After the acquisition of US Airways, American Airlines has been making significant changes with the vision of restoring American as the greatest airline in the world. How are they doing that? With their people.
Carrie Corbin’s role is to build talent acquisition programs and strategies. Her team’s focus is to support the enterprise talent attraction efforts via recruitment marketing, media, digital and social strategy, as well as building American Airlines’ sourcing and diversity recruiting programs, all while caring for the candidate, new hire, and employee experience and telling the employer brand story.
Have a listen to the interview below, keep reading for a summary and be sure to subscribe to the Employer Branding Podcast
What made you join American Airlines?
That was an exciting journey. American Airlines has about 110,000 employees, and they were in an interesting place when I joined. That’s precisely why I wanted to take this on. They are a well-known legacy consumer brand, with a heavily unionized environment in a regulated industry. The opportunity to completely rebuild a brand identity was something that I’m fortunate to be uniquely qualified for, given that I’ve already done that once with AT&T. In this situation, I have the benefit of having particular experience on what works and what doesn’t. Frankly, it was a little bit of a step back in time when I joined, but we’ve made progress. Overall we have an employee culture with people who love the aviation industry, love their jobs and their free flight benefits. Then we also have our leadership teams have come together to get us to that place to of One American. We also need to minimize the ‘us versus them’ mindset, as most companies do, that have been around that long. We’re finding a way not to erase but embrace the company history, which is cool for me to be in the front line.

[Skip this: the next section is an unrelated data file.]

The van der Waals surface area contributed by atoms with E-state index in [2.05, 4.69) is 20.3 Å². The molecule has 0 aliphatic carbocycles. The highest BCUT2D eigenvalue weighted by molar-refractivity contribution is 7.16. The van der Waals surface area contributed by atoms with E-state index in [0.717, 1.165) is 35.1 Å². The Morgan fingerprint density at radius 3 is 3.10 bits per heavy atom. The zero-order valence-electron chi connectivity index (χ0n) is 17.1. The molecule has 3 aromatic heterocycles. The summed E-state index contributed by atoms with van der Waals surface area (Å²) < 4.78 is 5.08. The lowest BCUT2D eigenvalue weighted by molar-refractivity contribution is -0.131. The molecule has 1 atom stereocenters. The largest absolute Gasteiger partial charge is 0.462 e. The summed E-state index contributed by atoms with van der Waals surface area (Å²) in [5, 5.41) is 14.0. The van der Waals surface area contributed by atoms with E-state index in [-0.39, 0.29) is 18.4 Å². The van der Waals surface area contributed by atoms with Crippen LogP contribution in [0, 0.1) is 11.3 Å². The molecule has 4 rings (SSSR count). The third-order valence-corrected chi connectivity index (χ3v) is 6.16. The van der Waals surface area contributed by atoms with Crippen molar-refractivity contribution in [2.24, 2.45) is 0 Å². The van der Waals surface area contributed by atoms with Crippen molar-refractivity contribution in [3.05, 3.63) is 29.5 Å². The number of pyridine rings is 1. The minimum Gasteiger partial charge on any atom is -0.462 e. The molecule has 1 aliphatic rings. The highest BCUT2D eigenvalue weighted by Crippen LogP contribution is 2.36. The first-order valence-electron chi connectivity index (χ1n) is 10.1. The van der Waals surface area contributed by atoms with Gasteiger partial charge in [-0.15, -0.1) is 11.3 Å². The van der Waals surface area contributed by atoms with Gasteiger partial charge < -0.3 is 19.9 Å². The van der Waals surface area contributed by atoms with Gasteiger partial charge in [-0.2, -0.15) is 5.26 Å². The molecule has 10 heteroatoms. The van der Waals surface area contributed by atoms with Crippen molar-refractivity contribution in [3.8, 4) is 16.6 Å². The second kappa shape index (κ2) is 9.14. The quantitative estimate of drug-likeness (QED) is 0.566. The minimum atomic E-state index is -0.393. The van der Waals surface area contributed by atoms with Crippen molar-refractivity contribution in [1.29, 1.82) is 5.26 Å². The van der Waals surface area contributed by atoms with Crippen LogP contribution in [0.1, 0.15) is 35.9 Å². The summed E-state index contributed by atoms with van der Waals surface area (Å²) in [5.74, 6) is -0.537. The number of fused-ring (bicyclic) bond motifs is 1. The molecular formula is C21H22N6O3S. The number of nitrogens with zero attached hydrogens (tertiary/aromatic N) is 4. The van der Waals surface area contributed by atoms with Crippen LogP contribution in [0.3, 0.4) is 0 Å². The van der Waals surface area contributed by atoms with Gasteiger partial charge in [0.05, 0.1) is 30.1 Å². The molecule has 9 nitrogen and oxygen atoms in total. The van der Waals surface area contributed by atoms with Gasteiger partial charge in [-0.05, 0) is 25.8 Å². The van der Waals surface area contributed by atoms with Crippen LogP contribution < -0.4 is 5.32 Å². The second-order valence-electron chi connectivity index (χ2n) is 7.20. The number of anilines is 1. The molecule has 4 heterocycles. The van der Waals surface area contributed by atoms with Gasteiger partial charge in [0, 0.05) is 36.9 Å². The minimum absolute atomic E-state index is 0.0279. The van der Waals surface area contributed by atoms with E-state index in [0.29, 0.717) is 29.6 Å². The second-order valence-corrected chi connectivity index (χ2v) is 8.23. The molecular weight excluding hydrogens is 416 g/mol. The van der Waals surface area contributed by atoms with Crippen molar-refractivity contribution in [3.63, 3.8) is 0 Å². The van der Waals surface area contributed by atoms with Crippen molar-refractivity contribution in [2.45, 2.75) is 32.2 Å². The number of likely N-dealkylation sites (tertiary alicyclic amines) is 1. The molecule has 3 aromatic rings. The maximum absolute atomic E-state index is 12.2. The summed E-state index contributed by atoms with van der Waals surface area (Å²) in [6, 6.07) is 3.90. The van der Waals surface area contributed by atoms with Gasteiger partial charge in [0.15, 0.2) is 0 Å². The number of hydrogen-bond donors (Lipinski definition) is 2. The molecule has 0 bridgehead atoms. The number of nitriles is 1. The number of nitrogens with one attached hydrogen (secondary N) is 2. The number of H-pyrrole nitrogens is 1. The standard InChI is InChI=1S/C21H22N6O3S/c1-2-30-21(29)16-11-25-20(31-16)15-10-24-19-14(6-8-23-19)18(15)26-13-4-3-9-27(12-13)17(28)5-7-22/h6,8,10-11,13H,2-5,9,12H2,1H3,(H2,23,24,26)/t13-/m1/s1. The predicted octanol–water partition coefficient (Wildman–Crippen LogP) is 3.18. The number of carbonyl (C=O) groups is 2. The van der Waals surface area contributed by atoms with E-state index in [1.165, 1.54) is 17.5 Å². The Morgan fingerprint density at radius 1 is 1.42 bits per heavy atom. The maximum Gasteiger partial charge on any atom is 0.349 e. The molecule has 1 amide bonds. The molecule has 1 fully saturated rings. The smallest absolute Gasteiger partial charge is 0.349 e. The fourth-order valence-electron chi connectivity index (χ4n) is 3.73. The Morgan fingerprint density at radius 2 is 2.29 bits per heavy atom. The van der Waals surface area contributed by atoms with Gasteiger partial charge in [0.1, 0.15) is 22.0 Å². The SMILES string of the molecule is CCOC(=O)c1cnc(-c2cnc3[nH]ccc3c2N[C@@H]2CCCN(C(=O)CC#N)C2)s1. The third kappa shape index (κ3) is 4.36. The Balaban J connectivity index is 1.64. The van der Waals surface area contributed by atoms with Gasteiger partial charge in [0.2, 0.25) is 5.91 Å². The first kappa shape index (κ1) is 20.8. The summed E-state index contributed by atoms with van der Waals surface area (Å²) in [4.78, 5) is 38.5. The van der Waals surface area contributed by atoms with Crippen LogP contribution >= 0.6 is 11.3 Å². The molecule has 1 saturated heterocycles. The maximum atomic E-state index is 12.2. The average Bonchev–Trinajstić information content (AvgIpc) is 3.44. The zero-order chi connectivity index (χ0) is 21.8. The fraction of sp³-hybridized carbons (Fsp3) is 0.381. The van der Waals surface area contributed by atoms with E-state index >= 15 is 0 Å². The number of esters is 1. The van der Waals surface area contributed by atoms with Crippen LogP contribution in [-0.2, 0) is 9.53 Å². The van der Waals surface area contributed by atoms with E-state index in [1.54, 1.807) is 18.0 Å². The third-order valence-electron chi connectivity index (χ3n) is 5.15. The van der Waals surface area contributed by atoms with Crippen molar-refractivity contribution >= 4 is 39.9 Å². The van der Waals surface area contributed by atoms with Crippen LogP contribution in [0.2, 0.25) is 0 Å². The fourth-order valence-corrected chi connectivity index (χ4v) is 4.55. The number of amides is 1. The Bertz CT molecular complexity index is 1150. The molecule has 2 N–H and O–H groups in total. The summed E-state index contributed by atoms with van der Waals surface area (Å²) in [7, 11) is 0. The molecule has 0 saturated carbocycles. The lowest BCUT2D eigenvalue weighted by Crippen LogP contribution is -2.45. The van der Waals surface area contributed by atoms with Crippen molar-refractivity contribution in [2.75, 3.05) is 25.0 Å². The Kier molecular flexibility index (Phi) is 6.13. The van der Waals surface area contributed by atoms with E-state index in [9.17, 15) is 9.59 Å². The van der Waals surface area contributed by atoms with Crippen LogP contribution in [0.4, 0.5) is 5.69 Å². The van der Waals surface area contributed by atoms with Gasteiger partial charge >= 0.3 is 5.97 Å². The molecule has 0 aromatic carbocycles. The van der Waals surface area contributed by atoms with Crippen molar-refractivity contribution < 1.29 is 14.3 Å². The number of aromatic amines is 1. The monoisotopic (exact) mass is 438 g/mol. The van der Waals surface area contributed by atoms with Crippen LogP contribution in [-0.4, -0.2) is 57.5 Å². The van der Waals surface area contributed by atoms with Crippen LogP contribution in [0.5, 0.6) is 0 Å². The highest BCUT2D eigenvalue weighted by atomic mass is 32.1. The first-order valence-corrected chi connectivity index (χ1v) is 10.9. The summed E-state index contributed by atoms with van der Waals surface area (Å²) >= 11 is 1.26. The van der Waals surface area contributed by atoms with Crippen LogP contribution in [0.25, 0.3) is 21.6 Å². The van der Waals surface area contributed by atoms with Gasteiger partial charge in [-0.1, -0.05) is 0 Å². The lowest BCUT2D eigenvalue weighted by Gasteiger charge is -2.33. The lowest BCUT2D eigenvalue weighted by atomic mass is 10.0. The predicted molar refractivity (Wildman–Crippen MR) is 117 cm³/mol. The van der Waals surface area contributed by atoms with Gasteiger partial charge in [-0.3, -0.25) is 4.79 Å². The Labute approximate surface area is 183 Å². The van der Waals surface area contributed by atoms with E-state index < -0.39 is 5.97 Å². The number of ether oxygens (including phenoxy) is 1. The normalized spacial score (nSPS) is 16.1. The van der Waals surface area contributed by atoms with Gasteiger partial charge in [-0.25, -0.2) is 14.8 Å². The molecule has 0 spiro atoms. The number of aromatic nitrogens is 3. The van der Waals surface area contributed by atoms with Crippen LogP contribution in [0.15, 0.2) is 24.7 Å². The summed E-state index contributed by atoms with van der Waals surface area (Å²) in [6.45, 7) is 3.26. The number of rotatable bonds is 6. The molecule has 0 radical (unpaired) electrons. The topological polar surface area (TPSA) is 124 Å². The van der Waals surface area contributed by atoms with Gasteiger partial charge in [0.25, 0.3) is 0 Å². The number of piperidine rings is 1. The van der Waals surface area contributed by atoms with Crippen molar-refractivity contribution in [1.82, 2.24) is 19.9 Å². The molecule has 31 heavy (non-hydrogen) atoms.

What are Talent Challenges for American Airlines?
One of the common challenges that we’re challenged with is that people associate the job with the consumer brand. The problem that presents also is hiring for your corporate and professional roles, for instance, technology roles. We’ve grown our IT organization, as a result of the merger. One of the other areas what’s also a challenge is the fact that the airlines as a whole struggled, for several years in the US. It became an education process for our leadership to understand that we recruit in an entirely different way, compared to 20 years ago. They know us as a consumer brand, but if you don’t hire for so long, you’re not seen as an employer in the area. So we needed to clean up a bit. Also the fact that we have five generations now, all communicating differently. One other challenge is the fact that we have a lot of people that are going to retire, so we need to look at new, long-term talent.
What’s the Employer Brand Strategy of American Airlines?